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Steel Cable Or Synthetic Winch Rope?
December 2, 2017 | ABS,News

Steel wire winch cable has been the mainstay of the winching, recovery, and hauling industry for many years. With the introduction of synthetic winch rope in the early ’90s and its subsequent growth in popularity, the debate continues about which is better. But just like the classic Ford versus Chevy argument, what is really better actually boils down to what is best for you and your situation.

Any crusty old-timer will probably swear by steel, while most newbies run synthetic because the racers use it or their winch came with it already. The attendees of the Ultimate Adventure were recently polled on their thoughts, which we have presented to you here. But since both lines have their pros and cons regardless of our personal opinions, we’ve done a quick comparo to give you the facts and dispel a few myths.

Myths
“You don’t need to wear gloves with synthetic rope.”

 

Gloves should be used for both. While a synthetic rope won’t develop barbs, it can trap debris which can cut you.

“Synthetic rope won’t whip back if it breaks.”

Wire rope can get severe kinks and flat spots that weaken it. Loose cable also bird-nests when not under tension.

Cable vs. Rope

 Steel cable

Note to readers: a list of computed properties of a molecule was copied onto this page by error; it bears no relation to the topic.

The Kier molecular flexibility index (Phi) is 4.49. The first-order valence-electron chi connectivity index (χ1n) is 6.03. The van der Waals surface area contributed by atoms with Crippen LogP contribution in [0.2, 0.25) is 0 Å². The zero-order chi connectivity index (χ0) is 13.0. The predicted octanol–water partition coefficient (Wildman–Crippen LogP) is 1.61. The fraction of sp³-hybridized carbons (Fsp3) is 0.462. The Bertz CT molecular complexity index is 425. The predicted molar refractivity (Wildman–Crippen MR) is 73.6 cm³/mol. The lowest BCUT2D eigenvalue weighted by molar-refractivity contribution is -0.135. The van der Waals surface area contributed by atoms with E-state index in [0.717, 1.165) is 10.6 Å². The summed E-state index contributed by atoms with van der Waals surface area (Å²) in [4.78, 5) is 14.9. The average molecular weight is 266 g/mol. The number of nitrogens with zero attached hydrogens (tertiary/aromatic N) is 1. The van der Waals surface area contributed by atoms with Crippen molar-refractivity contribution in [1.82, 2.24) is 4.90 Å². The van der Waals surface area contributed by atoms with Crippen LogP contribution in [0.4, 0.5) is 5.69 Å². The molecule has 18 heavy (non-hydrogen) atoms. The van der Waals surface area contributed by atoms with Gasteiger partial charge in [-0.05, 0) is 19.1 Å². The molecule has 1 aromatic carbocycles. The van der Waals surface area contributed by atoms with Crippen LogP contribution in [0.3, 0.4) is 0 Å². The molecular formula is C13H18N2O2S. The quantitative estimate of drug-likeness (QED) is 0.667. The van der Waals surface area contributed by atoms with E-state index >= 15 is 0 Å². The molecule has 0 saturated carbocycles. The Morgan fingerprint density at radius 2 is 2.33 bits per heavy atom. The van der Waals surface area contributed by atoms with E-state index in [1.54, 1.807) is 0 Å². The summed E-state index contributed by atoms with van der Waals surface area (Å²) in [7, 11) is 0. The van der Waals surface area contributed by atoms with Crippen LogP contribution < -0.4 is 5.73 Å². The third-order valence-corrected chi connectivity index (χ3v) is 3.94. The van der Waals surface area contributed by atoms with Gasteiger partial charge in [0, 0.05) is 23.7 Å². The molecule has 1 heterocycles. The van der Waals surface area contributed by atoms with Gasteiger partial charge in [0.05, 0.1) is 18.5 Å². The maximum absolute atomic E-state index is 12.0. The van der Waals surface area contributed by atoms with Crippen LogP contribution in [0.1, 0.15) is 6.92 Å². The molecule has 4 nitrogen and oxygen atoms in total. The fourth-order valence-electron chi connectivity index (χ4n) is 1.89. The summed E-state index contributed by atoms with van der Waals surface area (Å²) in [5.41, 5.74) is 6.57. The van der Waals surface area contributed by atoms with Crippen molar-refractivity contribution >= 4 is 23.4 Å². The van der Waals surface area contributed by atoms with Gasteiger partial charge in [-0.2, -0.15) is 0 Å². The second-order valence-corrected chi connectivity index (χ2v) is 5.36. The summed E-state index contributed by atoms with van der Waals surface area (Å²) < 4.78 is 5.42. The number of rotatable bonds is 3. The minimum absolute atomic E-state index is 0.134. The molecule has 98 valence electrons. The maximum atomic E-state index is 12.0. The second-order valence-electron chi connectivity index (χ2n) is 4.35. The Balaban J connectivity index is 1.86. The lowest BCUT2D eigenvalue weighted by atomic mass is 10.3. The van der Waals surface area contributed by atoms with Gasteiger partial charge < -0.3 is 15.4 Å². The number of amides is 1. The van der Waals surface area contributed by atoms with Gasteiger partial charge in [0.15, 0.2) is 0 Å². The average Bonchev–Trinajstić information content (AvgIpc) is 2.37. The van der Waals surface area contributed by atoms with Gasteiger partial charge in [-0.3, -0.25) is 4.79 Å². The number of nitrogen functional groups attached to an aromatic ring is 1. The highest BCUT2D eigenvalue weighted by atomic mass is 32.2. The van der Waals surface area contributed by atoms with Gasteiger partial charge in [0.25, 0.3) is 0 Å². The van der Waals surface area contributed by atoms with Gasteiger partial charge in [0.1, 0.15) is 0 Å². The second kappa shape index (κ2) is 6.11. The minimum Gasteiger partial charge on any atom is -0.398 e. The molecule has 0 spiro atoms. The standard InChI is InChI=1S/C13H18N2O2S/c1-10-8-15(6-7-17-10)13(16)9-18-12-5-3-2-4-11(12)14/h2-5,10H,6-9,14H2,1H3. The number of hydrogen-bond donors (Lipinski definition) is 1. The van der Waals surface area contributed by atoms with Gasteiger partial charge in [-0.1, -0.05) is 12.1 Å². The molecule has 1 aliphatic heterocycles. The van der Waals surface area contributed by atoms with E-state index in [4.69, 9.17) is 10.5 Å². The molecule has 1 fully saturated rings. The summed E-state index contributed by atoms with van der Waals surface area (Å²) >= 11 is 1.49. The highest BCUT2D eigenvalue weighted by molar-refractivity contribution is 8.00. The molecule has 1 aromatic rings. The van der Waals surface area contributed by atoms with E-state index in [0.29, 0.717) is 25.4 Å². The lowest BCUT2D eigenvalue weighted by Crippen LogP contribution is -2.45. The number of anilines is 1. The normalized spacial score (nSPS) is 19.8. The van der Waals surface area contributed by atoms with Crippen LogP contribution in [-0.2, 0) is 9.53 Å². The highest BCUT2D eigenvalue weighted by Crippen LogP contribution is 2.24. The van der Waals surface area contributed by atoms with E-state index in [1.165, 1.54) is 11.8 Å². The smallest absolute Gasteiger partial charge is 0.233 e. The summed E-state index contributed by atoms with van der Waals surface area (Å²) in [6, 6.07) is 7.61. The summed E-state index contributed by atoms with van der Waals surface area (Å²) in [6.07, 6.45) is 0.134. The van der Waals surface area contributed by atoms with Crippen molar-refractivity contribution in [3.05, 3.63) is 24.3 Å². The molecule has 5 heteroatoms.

Pros
• More durable
• Longer lasting
• Dissipates heat from internal brake drum
• Less expensive than synthetic

Cons
• Heavy
• Stores more kinetic energy
• Difficult to handle
• Develops barbs
• Difficult to field fix
• No load wraps can unspool to a bird’s nest
• Can rust
• Can kink

Synthetic rope is generally made from an altered polypropylene material and has a stronger breaking strength in tension than a similar-sized steel cable.
 

Synthetic
Pros
• Lightweight
• Stronger than steel (when new)
• Floats
• Comes in pretty colors
• Easy to handle
• Simple to field fix
• Won’t rust

Cons
• Doesn’t dissipate heat, which can affect the winch brake
• Subject to abrasion
• Strength degrades at 150 degrees
• Can get heat aged by repeated overheating of brake drum
• UV degrades it
• Sand and dirt can cut internally
• Needs a sheath for protection from debris and sunlight
• More expensive than steel
• Needs to be cleaned of mud, sand, and debris
• Can retain water and freeze
• Lots of cheap imitations on the market

 

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